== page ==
Once in a while, a show comes along that is so overtly sexist and blatantly misogynistic that it almost brings joy to feminists because it gives us hard evidence that our world is submerged in tons of nasty gender inequality. It makes sexism an undeniable fact rather than a concept that's up for debate. The show, called "Blachman," is so vulgar that I wonder if it's not a feminist conspiracy whose sole function is to prove how screwed up our view of women is.
The concept of the television program, which appears to have been thought up by a group of baked 14-year-old boys in their mom's basement, features two very mediocre looking and old "judges" evaluating the naked body of a silent woman. Unattractive aging men telling women what they think about their body? Kind of sounds like an X-rated version of my morning jog.
Thomas Blachman, who the show is named after, came up with the concept and will be joined by a "guest judge" every week. He has very humbly maintained that his show is "the work of a genius." Critics like Knud Romer have said, "It's more like a claustrophobic strip club which only serves to cement classic concepts of male dominance."
In a disgusting clip of the show (which has now been removed from YouTube), you see the two judges sitting back in a dark room as a woman disrobes. The host asks the subject: "Would you mind turning around for a moment ... because my friend is an ass-man," The Sun reports. If you're in the mood, here's the grotesque trailer.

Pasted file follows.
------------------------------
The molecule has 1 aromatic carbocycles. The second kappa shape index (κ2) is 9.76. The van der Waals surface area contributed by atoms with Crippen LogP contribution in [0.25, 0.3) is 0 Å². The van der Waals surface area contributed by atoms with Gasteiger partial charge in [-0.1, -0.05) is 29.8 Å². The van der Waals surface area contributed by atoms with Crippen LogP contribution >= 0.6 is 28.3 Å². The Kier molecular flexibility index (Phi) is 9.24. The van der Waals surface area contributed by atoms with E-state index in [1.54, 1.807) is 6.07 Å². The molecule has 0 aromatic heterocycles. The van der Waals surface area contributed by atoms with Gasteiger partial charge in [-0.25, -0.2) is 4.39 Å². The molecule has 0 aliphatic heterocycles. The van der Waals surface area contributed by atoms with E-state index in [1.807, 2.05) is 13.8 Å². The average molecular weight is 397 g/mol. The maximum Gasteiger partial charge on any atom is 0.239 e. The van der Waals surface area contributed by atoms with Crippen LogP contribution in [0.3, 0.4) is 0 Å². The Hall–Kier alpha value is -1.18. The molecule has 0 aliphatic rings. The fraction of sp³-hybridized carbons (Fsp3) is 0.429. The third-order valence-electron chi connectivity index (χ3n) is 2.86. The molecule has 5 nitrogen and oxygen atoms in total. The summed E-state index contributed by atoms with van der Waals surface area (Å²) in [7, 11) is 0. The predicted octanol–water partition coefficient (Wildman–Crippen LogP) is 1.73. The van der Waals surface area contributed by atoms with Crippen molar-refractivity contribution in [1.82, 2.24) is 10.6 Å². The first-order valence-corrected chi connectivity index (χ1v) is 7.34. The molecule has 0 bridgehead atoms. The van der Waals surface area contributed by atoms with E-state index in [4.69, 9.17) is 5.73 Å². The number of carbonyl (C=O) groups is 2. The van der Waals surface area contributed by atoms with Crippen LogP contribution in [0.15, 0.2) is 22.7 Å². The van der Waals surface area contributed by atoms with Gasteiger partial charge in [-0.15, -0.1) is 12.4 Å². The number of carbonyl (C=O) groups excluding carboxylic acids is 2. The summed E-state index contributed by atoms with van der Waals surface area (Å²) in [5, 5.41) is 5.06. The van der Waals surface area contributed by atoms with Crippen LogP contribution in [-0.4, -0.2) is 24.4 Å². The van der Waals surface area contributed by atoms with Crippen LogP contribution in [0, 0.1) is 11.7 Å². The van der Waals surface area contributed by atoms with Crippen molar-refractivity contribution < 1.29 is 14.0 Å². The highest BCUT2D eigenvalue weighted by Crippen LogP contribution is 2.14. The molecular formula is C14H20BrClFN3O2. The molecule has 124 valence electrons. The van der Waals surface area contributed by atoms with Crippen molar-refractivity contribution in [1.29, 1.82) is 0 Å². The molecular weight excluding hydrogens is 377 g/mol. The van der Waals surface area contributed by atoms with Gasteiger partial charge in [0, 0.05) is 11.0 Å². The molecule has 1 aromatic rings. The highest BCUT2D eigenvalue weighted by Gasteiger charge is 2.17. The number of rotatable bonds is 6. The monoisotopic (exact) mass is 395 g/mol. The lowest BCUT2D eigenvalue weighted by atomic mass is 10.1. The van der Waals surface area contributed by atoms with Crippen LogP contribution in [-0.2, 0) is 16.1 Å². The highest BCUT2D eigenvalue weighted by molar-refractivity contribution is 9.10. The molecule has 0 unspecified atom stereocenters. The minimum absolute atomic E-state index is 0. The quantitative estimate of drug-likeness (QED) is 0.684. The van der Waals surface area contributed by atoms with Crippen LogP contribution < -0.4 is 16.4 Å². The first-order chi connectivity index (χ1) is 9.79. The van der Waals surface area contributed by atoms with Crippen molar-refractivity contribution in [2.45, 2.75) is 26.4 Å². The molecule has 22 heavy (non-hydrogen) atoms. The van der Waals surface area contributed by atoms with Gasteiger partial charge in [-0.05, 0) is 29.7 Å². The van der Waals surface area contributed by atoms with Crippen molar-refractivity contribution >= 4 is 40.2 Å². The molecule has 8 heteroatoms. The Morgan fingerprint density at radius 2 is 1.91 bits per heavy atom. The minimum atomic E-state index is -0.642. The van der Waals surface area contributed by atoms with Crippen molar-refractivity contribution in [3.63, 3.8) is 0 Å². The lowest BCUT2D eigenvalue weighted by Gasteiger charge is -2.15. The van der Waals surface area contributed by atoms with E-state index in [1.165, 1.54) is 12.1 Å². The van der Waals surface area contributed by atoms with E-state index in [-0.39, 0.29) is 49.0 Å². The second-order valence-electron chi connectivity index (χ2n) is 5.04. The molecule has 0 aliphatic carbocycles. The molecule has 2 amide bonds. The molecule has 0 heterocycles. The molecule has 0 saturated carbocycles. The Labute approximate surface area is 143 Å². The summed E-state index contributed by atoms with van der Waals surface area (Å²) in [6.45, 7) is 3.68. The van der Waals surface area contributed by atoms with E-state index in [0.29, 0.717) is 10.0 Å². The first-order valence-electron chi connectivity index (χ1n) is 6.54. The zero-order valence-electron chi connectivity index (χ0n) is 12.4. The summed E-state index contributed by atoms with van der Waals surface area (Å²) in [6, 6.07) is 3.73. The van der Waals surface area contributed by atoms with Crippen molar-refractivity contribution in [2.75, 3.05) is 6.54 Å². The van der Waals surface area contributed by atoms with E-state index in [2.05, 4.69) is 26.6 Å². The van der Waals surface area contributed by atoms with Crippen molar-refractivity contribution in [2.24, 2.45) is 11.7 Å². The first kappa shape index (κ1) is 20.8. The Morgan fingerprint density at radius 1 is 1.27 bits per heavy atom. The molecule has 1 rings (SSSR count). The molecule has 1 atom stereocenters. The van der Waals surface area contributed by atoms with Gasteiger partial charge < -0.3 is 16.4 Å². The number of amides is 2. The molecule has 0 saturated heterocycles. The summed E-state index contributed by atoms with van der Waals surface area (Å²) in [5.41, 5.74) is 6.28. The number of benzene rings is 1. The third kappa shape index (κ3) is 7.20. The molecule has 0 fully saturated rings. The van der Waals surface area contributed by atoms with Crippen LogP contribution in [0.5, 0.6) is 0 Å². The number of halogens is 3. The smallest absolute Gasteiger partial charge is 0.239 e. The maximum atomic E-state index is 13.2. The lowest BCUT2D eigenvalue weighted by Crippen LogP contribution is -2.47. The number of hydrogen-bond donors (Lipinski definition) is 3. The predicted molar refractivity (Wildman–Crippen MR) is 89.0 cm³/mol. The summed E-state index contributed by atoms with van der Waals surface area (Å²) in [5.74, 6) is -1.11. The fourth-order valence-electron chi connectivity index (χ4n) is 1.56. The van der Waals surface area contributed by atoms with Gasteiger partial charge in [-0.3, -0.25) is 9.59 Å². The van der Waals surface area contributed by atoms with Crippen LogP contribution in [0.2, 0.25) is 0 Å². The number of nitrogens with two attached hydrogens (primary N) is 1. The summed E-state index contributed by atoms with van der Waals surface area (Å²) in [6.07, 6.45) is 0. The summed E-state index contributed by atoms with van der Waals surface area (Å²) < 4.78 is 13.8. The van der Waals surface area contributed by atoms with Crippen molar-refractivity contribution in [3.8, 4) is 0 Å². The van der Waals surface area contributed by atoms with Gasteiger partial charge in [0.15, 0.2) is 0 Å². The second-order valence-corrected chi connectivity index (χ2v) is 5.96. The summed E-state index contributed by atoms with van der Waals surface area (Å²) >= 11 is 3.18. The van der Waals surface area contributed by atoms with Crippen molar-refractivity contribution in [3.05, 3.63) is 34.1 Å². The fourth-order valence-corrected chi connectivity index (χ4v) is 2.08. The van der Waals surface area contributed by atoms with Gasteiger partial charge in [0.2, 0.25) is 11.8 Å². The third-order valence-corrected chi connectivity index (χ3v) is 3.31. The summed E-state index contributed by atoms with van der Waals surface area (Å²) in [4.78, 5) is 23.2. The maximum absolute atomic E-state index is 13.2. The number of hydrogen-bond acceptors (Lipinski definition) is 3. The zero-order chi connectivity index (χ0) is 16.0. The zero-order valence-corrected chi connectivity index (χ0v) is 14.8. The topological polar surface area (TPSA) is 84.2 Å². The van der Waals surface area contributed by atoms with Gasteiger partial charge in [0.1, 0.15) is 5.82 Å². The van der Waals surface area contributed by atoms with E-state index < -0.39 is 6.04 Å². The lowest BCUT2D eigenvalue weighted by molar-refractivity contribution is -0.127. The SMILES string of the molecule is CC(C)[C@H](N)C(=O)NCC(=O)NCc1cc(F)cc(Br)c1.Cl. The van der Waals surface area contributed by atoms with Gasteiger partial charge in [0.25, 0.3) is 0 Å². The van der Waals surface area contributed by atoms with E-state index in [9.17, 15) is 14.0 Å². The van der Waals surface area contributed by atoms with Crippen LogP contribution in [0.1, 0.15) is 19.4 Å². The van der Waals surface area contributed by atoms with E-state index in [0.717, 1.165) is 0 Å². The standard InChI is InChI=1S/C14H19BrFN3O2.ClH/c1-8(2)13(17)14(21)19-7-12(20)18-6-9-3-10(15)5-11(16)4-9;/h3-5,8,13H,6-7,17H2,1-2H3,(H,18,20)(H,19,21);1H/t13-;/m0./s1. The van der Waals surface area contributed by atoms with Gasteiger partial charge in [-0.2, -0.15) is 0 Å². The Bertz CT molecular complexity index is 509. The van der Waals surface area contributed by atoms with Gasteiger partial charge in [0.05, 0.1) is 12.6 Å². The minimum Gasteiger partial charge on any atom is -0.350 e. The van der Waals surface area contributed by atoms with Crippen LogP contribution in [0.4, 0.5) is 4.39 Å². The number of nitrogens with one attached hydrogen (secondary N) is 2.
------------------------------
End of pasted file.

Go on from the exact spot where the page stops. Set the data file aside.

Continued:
As criticisms pour in, the producers continue to defend their sorry excuse for a show. Sofia Fromberg, a producer of the channel, told The Sun that the critics shouldn't be judging what is beneficial for women and men. "We have a program that reveals what men think about the female body. Quite honestly, what is wrong with that?" she said.
What's wrong with that is that we already know what men think about women's bodies. In fact, we hear way too much about it. It saturates our world. It certainly saturates mine.
Not a day goes by without a stranger letting me know what he thinks about my body. Street harassment is a regular occurrence for most women, and research backs me up. Some studies even have trouble finding subjects who haven't experienced street harassment, suggesting that most women have. From the guy in the subway who shamelessly stares at my ass, to the construction crew asking me to respond to their crude comments, to the bagel truck guy that looks down my shirt and tells me "I look nice today." And no, it hasn't all been positive. I've also been notified by people in my environment every time I've lost too much or put on too much weight. I've was also told I'm "hot but flat-chested" by my sports teammates in college. Women's bodies are heavily scrutinized. ALL the time.
As Imran Siddiquee at Miss Representation put it, "The whole entire world is critical of the way women look. Whether you are a supermodel, a teenager or even secretary of state, if you’re a female, there are people all around you ready to tell you how bad your body looks."